Susan Marawarr, Jennifer Wurrkidj & Deborah Wurrkidj
Opening: Friday 20th April 2018 at 6 pm
Dates: 20 April to 26 May 2018
Karrang Kunred/Mother-Land unites three senior Kuninjku women of the Kurulk clan who are closely related: sisters Jennifer Wurrkidj and Deborah Wurrkidj and aunt Susan Marawarr. Artistic boundaries are pushed for the first time in this exhibition by connecting traditional bark paintings, lorrkon (hollow logs) and Mimih carving, alongside experimental textile prints.
Karrang Kunred in Kuninjku means ‘mother’s homeland’ or ‘the country of my mother’. The women chose this title for their exhibition as the women share one ‘mother country’ — the stone country in West Arnhem Land, near Mumeka and Barrihdjowkkeng homelands and to celebrates the strength and vibrancy of women’s art. In general speech, the artists refer to this country as their ‘mother’, which reveals the deep cultural connection to place.
As Deborah Wurrkidj speaking about the significance of Karrang Kunred says: “We are thinking about our land. Our thoughts always return to our homeland. The old people, they taught us all this a long time ago. My father’s sisters, my mother’s mother and my aunties, they taught us, and now we know.”
The palette of country, rocky sandstone escarpments scattered with rock art, dense paper bark forest, freshwater rivers and seasonal floodplains, is shown throughout with paintings featuring only natural pigments collected on country, baskets crafted and coloured from natural fibres from country and textile printing colours chosen to mirror these hues. This exhibition reveals the artist’s knowledge of ceremony and culture and intimate connections to the surrounding bushlands, bush foods, sacred sites, ancestor spirits and everyday objects. Of course, the Mimih figure makes an appearance: their tall, thin sculptural bodies introduces the humour that surrounds beliefs in beings are so thin that a gentle wind can break their necks. Luke Taylor explains: "There are also salacious stories of mimih leading human hunters astray and taking them to their rock country world where the hunters fall in love with mimih women and refuse to return."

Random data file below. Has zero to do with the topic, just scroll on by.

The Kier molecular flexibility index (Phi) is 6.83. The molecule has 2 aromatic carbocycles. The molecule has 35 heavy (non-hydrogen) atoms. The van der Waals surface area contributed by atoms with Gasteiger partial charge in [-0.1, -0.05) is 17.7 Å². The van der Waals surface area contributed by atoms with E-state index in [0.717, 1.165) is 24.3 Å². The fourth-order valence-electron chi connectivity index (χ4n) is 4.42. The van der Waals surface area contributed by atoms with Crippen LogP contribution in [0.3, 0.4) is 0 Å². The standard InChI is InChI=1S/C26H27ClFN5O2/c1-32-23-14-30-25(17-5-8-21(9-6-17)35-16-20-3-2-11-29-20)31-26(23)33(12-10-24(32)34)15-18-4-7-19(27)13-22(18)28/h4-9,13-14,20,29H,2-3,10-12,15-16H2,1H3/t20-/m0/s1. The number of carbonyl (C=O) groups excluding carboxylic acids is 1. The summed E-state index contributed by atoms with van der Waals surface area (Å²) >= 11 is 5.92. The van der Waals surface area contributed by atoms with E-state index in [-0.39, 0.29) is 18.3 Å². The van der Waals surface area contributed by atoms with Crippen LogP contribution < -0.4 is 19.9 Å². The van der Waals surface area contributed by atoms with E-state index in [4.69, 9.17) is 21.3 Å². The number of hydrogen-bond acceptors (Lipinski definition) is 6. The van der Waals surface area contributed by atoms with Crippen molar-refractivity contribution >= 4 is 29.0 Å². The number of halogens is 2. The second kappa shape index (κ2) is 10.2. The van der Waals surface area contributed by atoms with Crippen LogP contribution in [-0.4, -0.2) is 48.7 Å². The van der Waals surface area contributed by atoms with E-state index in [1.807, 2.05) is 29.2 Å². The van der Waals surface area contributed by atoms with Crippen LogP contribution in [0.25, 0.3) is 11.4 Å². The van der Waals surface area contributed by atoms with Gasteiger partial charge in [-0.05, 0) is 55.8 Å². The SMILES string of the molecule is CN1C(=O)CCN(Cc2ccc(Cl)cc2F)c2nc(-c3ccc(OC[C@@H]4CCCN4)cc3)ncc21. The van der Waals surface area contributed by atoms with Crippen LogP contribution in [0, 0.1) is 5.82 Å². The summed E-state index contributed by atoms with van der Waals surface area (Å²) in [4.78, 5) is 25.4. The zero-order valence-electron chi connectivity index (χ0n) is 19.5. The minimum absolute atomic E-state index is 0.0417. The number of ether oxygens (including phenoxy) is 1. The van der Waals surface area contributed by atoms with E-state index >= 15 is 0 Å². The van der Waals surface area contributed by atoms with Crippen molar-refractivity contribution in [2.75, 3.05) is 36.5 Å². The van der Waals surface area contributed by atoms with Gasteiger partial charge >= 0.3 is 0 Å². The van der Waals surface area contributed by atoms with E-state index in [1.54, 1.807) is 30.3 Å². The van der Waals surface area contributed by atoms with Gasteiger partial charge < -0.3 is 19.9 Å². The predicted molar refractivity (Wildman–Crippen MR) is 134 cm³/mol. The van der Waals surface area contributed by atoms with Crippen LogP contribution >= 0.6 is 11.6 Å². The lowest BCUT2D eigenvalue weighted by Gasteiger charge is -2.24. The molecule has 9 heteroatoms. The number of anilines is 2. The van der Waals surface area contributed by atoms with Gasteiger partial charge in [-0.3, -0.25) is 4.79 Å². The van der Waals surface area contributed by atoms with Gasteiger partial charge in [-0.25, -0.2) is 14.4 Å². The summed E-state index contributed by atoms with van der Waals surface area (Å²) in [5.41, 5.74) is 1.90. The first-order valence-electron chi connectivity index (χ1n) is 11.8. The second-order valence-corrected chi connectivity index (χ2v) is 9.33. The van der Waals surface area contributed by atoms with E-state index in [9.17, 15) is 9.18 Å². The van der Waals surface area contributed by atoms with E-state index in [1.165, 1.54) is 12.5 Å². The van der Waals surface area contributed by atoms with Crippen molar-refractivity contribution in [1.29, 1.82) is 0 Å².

The paintings are deeply rooted in traditional culture, but are contemporary and dynamic. The rarrk design which appears on both print and textile is a unique interpretation of a metaphysical experience with country. The delicately gridded and finely dotted painting styles are ‘inspired by’ or reflective of ceremonial body paint designs. These are called the ‘outside' version not the 'inside’. (Altman in Mumeka to Milmilngkan. Innovation in Kurulk Art, 2006, p.26.)